A step towards mobile arsenic measurement for surface waters.

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de Villiers, CA 
Lapsley, MC 
Hall, EAH 

Surface modified quantum dots (QDs) are studied using a bio-inspired cysteine rich ligand (glutathione, GSH) and their quenching response and selectivity to arsenic examined. As predicted from As(3+) binding with highly crosslinked phytochelatin-(PCn)-like molecules, better arsenic selectivity is obtained for a thicker more 3-dimensional GSH surface layer, with exposed sulfhydryl groups. A detection limit of at least 10 μM can be achieved using CdSe/ZnS core-shell QDs capped with this GSH structure. The system is also demonstrated using a mobile phone camera to record the measurement, producing a detection limit of 5 μM. However, copper remains the main interferent of concern. Water-soluble CdTe QDs show little sensitivity to As(3+) even with a GSH surface, but they remain sensitive to Cu(2+), allowing a copper baseline to be established from the CdTe measurement. Despite anticipating that spectrally non overlapping fluorescence would be required from the two types of QDs to achieve this, a method is demonstrated using RGB channels from a mobile phone and processing the raw data for CdTe QDs, with an emission wavelength of 600 nm, and CdSe/ZnS QDs, with emission maximum of 630 nm. It is shown that As(3+) measurement remains feasible at the WHO guideline value of 10 μg L(-1) up to a copper concentration of around 0.3 μM Cu(2+), which corresponds to the highest recorded level in a selection of large rivers world-wide.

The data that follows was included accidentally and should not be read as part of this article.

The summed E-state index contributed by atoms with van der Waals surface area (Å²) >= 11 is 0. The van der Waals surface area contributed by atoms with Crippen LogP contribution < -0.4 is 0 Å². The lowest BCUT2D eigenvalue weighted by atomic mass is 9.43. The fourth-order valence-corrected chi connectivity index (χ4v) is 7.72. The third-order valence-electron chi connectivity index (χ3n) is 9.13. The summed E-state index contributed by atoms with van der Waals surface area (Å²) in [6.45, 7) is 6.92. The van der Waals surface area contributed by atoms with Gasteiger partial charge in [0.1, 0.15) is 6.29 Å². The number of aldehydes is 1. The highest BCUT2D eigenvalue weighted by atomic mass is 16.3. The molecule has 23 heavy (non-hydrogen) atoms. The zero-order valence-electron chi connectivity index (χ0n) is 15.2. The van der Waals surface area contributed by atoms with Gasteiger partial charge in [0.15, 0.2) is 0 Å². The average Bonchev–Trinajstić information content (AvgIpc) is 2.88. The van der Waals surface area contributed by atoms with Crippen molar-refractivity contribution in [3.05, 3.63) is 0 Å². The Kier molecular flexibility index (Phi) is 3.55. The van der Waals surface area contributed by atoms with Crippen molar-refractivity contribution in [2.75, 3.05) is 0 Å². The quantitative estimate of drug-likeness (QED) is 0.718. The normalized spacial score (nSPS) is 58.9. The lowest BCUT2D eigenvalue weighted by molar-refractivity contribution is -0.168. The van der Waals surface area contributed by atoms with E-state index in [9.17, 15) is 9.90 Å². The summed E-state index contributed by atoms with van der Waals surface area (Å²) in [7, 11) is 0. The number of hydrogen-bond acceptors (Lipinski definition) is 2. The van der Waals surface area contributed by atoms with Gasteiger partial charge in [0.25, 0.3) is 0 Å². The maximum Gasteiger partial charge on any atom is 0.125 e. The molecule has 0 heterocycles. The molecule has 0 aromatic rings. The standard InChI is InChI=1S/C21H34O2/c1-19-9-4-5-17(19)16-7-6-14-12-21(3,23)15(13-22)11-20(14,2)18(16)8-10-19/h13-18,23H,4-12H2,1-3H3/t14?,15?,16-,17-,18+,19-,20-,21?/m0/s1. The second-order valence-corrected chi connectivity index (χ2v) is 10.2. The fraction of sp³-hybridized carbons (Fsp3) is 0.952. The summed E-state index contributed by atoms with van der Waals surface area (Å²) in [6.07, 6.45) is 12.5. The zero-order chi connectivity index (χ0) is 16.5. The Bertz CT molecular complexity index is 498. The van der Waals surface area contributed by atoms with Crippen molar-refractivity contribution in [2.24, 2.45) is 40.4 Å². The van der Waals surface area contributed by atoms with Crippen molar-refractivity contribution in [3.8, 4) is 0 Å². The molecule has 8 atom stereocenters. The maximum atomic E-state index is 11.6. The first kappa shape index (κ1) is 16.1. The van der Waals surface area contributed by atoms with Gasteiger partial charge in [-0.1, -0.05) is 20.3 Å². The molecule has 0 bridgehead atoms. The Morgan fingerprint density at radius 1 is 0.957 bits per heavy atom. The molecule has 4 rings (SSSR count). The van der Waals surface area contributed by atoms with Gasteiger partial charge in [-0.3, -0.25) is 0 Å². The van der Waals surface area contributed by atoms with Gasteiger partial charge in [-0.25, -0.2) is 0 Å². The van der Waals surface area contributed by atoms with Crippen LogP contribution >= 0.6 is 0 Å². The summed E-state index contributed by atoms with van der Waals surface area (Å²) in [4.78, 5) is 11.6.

Arsenic, Biosensing Techniques, Calibration, Glutathione, Ligands, Limit of Detection, Peptides, Quantum Dots, Solubility, Spectrometry, Fluorescence, Water
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Royal Society of Chemistry (RSC)